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Get Woke and Nap

Posted by Brooke Cox on

Brooke Cox, Founder of The Nap Nook (Tulsa, Ok)

I am 33 and every day at 10am and 3pm I go to my Nap Nook for unavoidable required daily naps. The Nap Nook is a real place. It’s my own serene hideaway located in the deepest most quiet corner of our converted attic. It’s where I go when I can no longer fight the urge to sleep.

I’ve had Narcolepsy as long as I can remember, though we estimate that it began when I was 6. I wasn’t officially diagnosed with Narcolepsy until I was 25 years old. So, for most of my life, 19 years,  I was misdiagnosed and misunderstood.

Narcolepsy is a neurological sleep disorder. It is a chronic condition, and its impact on everyday life can vary, but the main impact on a person is always feeling sleepy, no matter how much sleep one might get. Imagine how staying awake for 2 to 3 days straight affects your physical and mental well-being. That is what it is like to live with Narcolepsy. Being constantly sleepy is a daily challenge. For me, it is torture.

Because of constant need for sleep, I was a dubbed a “lazy” child. I know now, I was more than just sleepy. I would have auditory hallucinations—a common symptom of Narcolepsy—that caused a fear of the dark, and I was terrified to sleep in my own room. I wanted to be amongst kids my own age, but never had the energy. So, I had very few friends and “preferred” the company of my parents.

In school, I was constantly missing classes due to my Narcolepsy. I was failing high school, despite have straight A’s, because I was not able to attend classes regularly. Luckily, I had made a perfect score on my pre-GED, so everyone agreed I could move on, because I didn’t have any behavioral issues that would indicate I was a typical “drop out.”

At first, I was diagnosed and treated for depression. The medications did nothing to treat the underlying issues with Narcolepsy, and only made me not mind as much that I was missing out on a normal life.

I always knew there was something more wrong with me, but no one would listen. I worried from a young age that I would struggle, and I never wanted to be a burden to my large family. So, I made myself smaller. I made my symptoms seem smaller to others, because I didn’t want to cause more worry to my family.

At 18, I knew I had to strategically take a job with room for growth, because my lack of education, I knew I had to start from the bottom and work up. I went to a temp agency and asked for a company with the most potential for promotions. I never looked at pay as the consideration, just at the opportunity it might provide. My strategy worked. I started as a receptionist, moved to sales, was promoted to a sales manager, then finally left to pursue bigger things after three years.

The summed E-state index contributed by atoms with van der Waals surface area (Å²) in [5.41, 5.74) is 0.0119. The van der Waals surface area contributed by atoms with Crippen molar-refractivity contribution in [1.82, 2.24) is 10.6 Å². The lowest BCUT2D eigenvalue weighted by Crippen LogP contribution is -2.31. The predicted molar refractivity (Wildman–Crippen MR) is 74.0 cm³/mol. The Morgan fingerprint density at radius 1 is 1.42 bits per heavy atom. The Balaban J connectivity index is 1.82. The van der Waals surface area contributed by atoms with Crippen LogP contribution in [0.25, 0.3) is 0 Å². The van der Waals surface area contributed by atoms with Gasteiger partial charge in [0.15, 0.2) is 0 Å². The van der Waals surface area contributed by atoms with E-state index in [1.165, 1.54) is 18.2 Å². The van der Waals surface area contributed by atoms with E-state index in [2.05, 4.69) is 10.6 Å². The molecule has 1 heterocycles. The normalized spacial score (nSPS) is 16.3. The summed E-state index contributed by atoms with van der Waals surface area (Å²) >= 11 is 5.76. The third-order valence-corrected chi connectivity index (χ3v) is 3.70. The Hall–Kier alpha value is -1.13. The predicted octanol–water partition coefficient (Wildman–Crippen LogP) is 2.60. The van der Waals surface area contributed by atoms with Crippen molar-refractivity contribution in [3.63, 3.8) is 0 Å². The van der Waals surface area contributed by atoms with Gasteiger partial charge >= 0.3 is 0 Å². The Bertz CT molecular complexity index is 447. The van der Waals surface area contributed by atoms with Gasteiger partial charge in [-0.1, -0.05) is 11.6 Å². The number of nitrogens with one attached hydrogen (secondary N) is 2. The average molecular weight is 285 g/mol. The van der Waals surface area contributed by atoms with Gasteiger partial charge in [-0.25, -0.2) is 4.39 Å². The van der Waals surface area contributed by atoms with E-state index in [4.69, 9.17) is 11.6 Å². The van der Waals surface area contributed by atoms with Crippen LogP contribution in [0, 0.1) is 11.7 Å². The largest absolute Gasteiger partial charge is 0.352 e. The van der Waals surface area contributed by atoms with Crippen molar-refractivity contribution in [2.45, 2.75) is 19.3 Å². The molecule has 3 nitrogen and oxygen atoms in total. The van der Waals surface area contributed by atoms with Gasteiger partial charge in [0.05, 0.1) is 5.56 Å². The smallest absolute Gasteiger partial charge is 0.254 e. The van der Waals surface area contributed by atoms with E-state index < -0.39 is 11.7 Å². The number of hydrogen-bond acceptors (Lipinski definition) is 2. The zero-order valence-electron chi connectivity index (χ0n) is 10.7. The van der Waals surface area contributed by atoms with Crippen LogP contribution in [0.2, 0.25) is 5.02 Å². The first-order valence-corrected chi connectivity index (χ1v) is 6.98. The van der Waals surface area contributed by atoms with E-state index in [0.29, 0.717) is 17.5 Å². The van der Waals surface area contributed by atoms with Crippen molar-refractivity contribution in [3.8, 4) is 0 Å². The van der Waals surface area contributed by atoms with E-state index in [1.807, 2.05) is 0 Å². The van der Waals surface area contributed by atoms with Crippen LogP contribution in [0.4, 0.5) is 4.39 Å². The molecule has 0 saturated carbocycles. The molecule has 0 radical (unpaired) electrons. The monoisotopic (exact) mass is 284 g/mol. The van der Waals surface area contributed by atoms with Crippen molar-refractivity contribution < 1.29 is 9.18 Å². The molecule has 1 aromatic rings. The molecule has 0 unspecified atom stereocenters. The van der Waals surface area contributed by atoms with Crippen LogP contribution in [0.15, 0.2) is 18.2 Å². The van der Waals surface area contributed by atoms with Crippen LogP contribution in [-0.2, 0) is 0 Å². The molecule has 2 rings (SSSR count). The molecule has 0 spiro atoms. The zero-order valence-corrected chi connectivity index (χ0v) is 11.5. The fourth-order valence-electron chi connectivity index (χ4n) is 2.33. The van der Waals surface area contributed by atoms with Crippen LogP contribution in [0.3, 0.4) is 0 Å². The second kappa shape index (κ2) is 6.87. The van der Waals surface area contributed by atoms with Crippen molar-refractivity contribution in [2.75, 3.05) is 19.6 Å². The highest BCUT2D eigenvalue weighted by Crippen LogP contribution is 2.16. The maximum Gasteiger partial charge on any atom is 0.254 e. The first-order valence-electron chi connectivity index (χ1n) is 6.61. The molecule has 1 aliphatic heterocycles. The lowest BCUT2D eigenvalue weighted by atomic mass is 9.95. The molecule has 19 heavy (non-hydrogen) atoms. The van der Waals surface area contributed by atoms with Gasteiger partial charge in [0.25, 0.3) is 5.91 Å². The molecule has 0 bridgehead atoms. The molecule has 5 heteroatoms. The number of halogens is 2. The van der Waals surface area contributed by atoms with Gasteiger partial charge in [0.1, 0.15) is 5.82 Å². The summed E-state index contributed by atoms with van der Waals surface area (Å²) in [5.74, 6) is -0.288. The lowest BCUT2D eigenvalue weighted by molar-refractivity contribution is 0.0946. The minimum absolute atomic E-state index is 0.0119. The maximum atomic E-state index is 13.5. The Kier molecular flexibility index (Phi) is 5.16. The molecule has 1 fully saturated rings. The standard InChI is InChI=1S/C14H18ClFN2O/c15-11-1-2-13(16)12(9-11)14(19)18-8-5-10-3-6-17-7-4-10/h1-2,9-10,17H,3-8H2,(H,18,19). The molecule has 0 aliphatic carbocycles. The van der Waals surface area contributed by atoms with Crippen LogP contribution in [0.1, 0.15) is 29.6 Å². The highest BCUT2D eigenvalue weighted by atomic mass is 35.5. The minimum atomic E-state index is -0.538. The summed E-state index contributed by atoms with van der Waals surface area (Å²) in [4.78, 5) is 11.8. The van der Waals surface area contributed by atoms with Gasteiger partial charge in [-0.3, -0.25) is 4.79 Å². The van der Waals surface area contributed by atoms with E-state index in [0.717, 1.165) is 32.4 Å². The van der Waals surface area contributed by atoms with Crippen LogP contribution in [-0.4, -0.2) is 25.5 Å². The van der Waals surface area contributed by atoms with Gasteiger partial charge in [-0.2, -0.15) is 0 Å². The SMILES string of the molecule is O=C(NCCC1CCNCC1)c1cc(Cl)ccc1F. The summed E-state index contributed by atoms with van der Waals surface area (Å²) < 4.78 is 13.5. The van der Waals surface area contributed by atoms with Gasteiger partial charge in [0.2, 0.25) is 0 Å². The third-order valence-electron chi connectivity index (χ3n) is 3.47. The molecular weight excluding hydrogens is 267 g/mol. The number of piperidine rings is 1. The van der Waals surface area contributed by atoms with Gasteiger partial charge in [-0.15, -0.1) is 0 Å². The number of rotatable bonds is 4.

While my professional life flourished, I still had no personal life. I bought my own home at 21, lived alone, worked, and I slept—a lot. With my disease, I only had time to devote to certain aspects of life. But because I loved my family, I thought choosing to work instead of spending time with them was the better decision. Again, I did not want to be a burden.

I was social and funny. I looked happy on the outside, but on the inside, I was in agony daily constantly trying to fight my Narcolepsy and just stay awake. I felt as though healthy people didn’t realize the luxury it is to simply be awake and live.

Finally, at 25, I had enough. I demanded a sleep study. My doctor finally gave in, though only to appease me. At last, I had the diagnosis for the cause of so many issues in my life. It had a name – Narcolepsy.

I explain Narcolepsy to healthy people with a metaphor where hypocretin—the neurotransmitter that controls sleep and wake states—is a cage; and REM sleep—dream stage—is a wild dog. People without Narcolepsy have a cage and the wild dog goes into this cage at appropriate times. People with Narcolepsy lost their cage. We have this wild animal roaming our brains. With any wild animal, it won’t always obey. It’s exhausting dealing with an untrainable presence in your brain, constantly fighting you and trying to make you sleep. You may win battles throughout the day, but the dog always wins the war.

I continued to work in a career I loved for more than a decade, specializing in real estate auction—a technology-driven field—and my titles ranged from Ops Manager to Director of Operations. I was very good at my job. It was my passion. And, really, it was all I had.

I finally married in 2016, like one is supposed to do; but I broke. I mentally crumbled. It was sudden and seemingly without cause. But coping with a virtually ‘invisible’ disease was having tangible consequences in my life. I chose to focus on work instead of spending time with my family because I loved them and wanted to be self-sufficient; but I failed to communicate this. I had sacrificed having close family relationships. I had missed out on the education that I desired. And, I knew I couldn’t have children because of my health.

Through therapy, I realized I had subconsciously given myself a date I would be cured of an incurable disease. I thought, by the time I was married and wanted to have a family, surely, I would be better. When I hit this self-imposed deadline, and still was not better, I finally had to face the fact I wasn’t ever going to get better. The dedication I put into to work seemed futile, because there wasn’t going to be an end to this disease. I became unhappy, depressed, suffered severe social anxiety, all on top of the debilitating effects of Narcolepsy I had dealt with my entire life.

I fell further into my solitude, excluding myself from the world. I began working from home, but I also taught myself how to sew as a hobby. I started seeing a Psychologist who felt a hobby would give me a sense of purpose. I’m unsure if she knew at the time, I’m an “all or nothing” personality. I don’t have as much time in the day as everyone else so if I do something it’s because it’s worth doing and if it’s worth doing, I’ll push myself hard and fast to get it done before I fall back into my dreamworld.